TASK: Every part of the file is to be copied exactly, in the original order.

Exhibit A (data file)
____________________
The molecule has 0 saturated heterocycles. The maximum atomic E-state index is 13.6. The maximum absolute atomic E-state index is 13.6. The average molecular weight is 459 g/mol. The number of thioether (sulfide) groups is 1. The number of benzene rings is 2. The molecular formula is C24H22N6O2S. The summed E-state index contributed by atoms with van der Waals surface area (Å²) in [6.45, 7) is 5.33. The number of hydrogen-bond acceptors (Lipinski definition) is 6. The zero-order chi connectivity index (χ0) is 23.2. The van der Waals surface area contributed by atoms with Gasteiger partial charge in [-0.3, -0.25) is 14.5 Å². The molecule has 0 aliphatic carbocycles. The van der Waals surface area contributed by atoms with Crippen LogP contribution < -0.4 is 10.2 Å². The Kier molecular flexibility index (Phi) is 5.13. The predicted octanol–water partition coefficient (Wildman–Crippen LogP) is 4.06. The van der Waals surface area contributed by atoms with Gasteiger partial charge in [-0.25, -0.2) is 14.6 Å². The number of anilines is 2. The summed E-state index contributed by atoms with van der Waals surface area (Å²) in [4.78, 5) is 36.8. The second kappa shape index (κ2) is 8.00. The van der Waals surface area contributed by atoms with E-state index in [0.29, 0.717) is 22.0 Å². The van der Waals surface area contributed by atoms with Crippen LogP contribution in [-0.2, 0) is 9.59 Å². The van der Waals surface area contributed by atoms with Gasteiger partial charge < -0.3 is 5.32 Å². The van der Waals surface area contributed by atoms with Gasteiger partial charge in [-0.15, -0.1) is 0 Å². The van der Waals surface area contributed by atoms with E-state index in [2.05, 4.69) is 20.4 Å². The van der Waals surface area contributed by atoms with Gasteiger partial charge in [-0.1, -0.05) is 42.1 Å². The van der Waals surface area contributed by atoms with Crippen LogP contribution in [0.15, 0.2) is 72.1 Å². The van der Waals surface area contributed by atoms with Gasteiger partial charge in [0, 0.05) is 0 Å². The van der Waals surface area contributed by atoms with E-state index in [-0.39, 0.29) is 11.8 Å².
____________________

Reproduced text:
The molecule has 0 saturated heterocycles. The maximum atomic E-state index is 13.6. The maximum absolute atomic E-state index is 13.6. The average molecular weight is 459 g/mol. The number of thioether (sulfide) groups is 1. The number of benzene rings is 2. The molecular formula is C24H22N6O2S. The summed E-state index contributed by atoms with van der Waals surface area (Å²) in [6.45, 7) is 5.33. The number of hydrogen-bond acceptors (Lipinski definition) is 6. The zero-order chi connectivity index (χ0) is 23.2. The van der Waals surface area contributed by atoms with Gasteiger partial charge in [-0.3, -0.25) is 14.5 Å². The molecule has 0 aliphatic carbocycles. The van der Waals surface area contributed by atoms with Crippen LogP contribution < -0.4 is 10.2 Å². The Kier molecular flexibility index (Phi) is 5.13. The predicted octanol–water partition coefficient (Wildman–Crippen LogP) is 4.06. The van der Waals surface area contributed by atoms with Gasteiger partial charge in [-0.25, -0.2) is 14.6 Å². The number of anilines is 2. The summed E-state index contributed by atoms with van der Waals surface area (Å²) in [4.78, 5) is 36.8. The second kappa shape index (κ2) is 8.00. The van der Waals surface area contributed by atoms with E-state index in [0.29, 0.717) is 22.0 Å². The van der Waals surface area contributed by atoms with Crippen LogP contribution in [-0.2, 0) is 9.59 Å². The van der Waals surface area contributed by atoms with Gasteiger partial charge < -0.3 is 5.32 Å². The van der Waals surface area contributed by atoms with Gasteiger partial charge in [-0.15, -0.1) is 0 Å². The van der Waals surface area contributed by atoms with E-state index in [2.05, 4.69) is 20.4 Å². The van der Waals surface area contributed by atoms with Gasteiger partial charge in [-0.1, -0.05) is 42.1 Å². The van der Waals surface area contributed by atoms with Crippen LogP contribution in [0.15, 0.2) is 72.1 Å². The van der Waals surface area contributed by atoms with Gasteiger partial charge in [0, 0.05) is 0 Å². The van der Waals surface area contributed by atoms with E-state index in [-0.39, 0.29) is 11.8 Å².